This month’s undergraduate research post features an analysis of distance-indicating RR Lyrae stars, and transiting exoplanet science using a code called OSCAAR.
The Kepler Space Telescope gets a promising second chance with a new mission called “K2″.
How do so many hot jupiters come to orbit backwards?
We are used to thinking about planet transits in visible wavelengths. What can we learn from planet transits in the radio band? Today, we discuss what these transits might tell us about the magnetic activity and the atmosphere of a star.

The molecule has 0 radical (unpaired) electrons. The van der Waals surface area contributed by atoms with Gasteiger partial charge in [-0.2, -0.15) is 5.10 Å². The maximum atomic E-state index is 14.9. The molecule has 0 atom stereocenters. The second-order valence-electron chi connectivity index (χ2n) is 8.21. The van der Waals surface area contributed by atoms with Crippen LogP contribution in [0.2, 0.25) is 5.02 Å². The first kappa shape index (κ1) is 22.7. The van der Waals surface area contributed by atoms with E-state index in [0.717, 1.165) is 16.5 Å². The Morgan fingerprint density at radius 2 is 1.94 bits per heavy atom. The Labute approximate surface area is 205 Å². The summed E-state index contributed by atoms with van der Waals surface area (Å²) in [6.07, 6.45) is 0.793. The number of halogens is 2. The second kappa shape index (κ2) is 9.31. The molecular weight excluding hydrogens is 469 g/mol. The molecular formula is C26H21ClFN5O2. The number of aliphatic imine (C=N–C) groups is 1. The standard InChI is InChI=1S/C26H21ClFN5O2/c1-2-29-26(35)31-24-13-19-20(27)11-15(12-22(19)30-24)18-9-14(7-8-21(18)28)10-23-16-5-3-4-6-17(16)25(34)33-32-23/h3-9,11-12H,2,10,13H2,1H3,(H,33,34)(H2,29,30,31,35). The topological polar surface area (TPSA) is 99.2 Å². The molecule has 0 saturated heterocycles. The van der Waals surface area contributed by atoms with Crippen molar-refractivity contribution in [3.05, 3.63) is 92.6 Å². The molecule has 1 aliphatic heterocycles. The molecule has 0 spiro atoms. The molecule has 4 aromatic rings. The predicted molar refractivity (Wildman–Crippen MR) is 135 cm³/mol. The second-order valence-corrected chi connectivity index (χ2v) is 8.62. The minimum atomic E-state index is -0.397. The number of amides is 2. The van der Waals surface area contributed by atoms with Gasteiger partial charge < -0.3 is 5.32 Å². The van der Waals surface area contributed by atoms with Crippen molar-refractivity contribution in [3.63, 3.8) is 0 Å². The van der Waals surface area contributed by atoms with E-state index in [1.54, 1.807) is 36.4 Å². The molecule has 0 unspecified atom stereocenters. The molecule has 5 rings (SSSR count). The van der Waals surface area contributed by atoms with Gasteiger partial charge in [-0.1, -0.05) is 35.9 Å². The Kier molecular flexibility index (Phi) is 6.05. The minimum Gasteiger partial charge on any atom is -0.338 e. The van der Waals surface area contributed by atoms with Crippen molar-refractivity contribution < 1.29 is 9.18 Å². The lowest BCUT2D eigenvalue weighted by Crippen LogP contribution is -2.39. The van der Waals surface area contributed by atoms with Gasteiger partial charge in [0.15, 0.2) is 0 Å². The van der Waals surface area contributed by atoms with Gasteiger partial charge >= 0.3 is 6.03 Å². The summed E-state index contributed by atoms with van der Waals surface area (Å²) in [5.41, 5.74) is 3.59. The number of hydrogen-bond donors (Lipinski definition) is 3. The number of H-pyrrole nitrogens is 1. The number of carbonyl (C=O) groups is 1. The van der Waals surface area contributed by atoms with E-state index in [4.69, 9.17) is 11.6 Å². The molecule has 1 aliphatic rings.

NASA is looking for a new mission for the damaged Kepler space telescope. Here are some ideas.
Highlights from the International Astronomical Union Symposium on “Exploring the Formation and Evolution of Planetary Systems”.
Our simple formula for predicting the probability that an exoplanet will transit might miss something important.
Faigler et al. apply their BEER algorithm to a collection of stars in the Kepler field and find a hot Jupiter missed by the Kepler Science Team, showing a new way to find and characterize planets without follow-up observations.
The census of planets for smaller stars—M dwarfs—is now basically complete. In this paper, Courtney Dressing and Dave Charbonneau use this M dwarf advantage to determine the occurrence rate of small planets around M dwarfs.
By looking for variations in the observed periods for eclipsing binary stars, astronomers have found evidence that a sizable fraction of these systems are actually systems of three or more stars.